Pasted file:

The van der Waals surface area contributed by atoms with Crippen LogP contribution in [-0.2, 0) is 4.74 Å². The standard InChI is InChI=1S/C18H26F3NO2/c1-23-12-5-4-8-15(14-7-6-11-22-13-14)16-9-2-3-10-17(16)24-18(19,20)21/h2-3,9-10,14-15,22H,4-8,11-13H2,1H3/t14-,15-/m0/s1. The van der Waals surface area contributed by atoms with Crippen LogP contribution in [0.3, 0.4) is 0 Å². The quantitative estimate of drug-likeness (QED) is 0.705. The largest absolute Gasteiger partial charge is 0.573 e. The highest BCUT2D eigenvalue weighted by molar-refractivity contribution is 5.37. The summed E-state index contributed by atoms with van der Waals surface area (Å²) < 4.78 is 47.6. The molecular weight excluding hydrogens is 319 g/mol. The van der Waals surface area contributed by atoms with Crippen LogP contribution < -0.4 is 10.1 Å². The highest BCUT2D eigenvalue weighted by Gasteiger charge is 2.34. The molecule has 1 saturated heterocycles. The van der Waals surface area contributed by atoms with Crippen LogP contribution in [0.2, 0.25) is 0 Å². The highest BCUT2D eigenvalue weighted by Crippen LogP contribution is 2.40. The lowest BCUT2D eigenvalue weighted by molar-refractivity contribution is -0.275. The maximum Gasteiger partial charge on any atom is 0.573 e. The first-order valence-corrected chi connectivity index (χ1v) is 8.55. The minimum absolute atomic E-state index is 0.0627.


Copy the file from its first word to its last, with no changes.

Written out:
The van der Waals surface area contributed by atoms with Crippen LogP contribution in [-0.2, 0) is 4.74 Å². The standard InChI is InChI=1S/C18H26F3NO2/c1-23-12-5-4-8-15(14-7-6-11-22-13-14)16-9-2-3-10-17(16)24-18(19,20)21/h2-3,9-10,14-15,22H,4-8,11-13H2,1H3/t14-,15-/m0/s1. The van der Waals surface area contributed by atoms with Crippen LogP contribution in [0.3, 0.4) is 0 Å². The quantitative estimate of drug-likeness (QED) is 0.705. The largest absolute Gasteiger partial charge is 0.573 e. The highest BCUT2D eigenvalue weighted by molar-refractivity contribution is 5.37. The summed E-state index contributed by atoms with van der Waals surface area (Å²) < 4.78 is 47.6. The molecular weight excluding hydrogens is 319 g/mol. The van der Waals surface area contributed by atoms with Crippen LogP contribution < -0.4 is 10.1 Å². The highest BCUT2D eigenvalue weighted by Gasteiger charge is 2.34. The molecule has 1 saturated heterocycles. The van der Waals surface area contributed by atoms with Crippen LogP contribution in [0.2, 0.25) is 0 Å². The highest BCUT2D eigenvalue weighted by Crippen LogP contribution is 2.40. The lowest BCUT2D eigenvalue weighted by molar-refractivity contribution is -0.275. The maximum Gasteiger partial charge on any atom is 0.573 e. The first-order valence-corrected chi connectivity index (χ1v) is 8.55. The minimum absolute atomic E-state index is 0.0627.